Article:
Scientific Computing: the Case for Python
What’s in your scientific computing toolbox? Over at the R Bloggers site, University of Texas at Austin research associate Tal Yarkoni explains why these days, his go-to language is Python, whether it’s for text processing, numerical computing, or even data visualization. The post, subtitled “why Python is steadily eating other languages’ lunch,” explores the advantages of using one programming language across different applications.
Yarkoni observes that over the past 2 or 3 years, his scientific computing toolbox has grown increasingly homogenous. The formerly diverse set of tools, which included Ruby, Python, MATLAB, R, and a few others, is now dominated by Python. Just how dominated? Yarkoni contends that 90-95 percent of his work can now be done “comfortably” in Python.
States Yarkoni: “The increasing homogenization (Pythonification?) of the tools I use on a regular basis primarily reflects the spectacular recent growth of the Python ecosystem. A few years ago, you couldn’t really do statistics in Python unless you wanted to spend most of your time pulling your hair out and wishing Python were more like R (which, is a pretty remarkable confession considering what R is like). Neuroimaging data could be analyzed in SPM (MATLAB-based), FSL, or a variety of other packages, but there was no viable full-featured, free, open-source Python alternative. Packages for machine learning, natural language processing, web application development, were only just starting to emerge.”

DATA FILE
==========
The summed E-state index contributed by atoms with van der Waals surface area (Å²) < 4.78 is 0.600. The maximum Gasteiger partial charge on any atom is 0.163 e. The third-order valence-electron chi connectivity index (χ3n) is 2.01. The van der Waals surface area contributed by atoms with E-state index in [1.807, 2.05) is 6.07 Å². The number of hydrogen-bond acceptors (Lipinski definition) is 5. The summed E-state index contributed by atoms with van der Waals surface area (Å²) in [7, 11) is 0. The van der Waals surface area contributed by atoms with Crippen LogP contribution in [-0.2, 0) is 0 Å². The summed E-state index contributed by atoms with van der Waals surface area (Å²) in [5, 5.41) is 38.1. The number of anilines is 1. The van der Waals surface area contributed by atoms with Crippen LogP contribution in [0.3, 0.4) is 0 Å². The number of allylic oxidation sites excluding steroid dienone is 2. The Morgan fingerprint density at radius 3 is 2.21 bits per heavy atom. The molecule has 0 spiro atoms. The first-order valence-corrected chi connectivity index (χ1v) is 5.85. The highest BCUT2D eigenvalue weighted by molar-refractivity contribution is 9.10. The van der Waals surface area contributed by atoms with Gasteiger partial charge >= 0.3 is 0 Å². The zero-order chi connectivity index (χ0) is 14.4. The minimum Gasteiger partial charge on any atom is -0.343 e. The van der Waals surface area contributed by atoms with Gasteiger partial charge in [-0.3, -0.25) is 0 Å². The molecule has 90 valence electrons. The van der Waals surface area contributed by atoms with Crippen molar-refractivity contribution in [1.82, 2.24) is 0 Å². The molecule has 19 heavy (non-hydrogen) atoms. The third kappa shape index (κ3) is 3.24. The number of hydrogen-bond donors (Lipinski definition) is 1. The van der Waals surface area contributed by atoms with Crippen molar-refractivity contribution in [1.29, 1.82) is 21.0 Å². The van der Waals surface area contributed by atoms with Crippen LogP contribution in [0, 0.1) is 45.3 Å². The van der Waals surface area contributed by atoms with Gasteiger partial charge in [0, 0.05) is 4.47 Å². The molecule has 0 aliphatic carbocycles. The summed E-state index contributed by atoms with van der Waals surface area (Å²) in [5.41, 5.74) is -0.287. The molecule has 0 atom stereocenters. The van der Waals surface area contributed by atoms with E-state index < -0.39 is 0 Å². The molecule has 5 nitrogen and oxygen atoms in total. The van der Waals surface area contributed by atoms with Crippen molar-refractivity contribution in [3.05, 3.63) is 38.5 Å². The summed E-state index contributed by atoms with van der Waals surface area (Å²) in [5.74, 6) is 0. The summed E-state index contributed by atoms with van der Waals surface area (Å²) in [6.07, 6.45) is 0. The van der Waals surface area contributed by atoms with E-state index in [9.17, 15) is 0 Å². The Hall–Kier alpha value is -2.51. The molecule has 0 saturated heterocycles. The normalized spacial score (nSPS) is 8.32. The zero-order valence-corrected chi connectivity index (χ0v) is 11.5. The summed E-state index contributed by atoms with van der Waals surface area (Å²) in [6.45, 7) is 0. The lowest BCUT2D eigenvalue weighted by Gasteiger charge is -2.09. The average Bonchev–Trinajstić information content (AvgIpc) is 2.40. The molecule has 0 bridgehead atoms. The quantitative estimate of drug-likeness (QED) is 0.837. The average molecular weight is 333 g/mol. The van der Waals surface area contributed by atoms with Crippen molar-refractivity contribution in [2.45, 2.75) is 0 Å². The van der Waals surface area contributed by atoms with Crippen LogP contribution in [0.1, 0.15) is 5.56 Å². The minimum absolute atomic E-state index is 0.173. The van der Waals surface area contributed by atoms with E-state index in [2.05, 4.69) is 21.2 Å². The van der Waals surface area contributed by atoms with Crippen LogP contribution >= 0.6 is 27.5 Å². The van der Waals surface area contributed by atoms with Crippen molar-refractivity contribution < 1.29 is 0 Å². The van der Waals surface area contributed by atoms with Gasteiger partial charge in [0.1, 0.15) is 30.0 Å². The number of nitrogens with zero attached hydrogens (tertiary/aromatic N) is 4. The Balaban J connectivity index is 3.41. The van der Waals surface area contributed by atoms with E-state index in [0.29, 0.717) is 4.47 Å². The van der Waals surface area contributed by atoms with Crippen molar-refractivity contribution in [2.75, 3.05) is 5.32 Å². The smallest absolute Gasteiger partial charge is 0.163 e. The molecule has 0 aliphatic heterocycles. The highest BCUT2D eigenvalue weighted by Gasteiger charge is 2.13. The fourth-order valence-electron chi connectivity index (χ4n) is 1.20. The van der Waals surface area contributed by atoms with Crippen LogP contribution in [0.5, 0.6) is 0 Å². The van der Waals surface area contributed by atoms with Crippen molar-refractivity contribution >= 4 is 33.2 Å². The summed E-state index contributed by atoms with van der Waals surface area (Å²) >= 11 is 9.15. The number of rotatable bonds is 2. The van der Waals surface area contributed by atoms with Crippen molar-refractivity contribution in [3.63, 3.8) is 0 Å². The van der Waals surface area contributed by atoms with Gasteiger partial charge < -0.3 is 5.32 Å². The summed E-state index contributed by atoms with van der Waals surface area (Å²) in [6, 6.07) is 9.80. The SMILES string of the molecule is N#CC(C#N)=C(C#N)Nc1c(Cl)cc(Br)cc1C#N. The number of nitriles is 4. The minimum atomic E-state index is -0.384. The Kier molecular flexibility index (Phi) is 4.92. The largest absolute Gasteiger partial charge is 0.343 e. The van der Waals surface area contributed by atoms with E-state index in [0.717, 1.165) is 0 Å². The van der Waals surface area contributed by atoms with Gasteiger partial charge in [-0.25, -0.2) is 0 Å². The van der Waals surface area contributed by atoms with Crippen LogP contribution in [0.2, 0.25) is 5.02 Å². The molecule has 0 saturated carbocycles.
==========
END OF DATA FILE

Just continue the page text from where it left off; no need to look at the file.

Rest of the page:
“These days, tools for almost every aspect of scientific computing are readily available in Python. And in a growing number of cases, they’re eating the competition’s lunch,” he adds.
Now when Yarkoni tackles a new project, his first consideration has shifted from looking for the best-suited tool to asking whether it can be done in Python. There are potential downsides (lack of statistical functionality, for example) but they are outweighed by benefits such as preserving language purity and reducing switching costs. A programmer also has to decide if going with a better-suited (but less familiar) language for a particular task is worth the loss of efficiency.
Of course, Python cannot replace all other languages. As examples, Yarkoni points to the statistical packages users have contributed to R, MATLAB’s signal processing packages, and for serious performance on the largest datasets, the need for highly optimized code in a low-level compiled language. But when it comes to the majority of scientific computing, he stands firm in his support for Python.
“I don’t think it’s entirely unfair to suggest that, at this point, Python has become the de facto language of scientific computing in many domains,” he says. “If you’re reading this and haven’t had much prior exposure to Python, now’s a great time to come on board!”
The author’s original blog entry with comments is available here.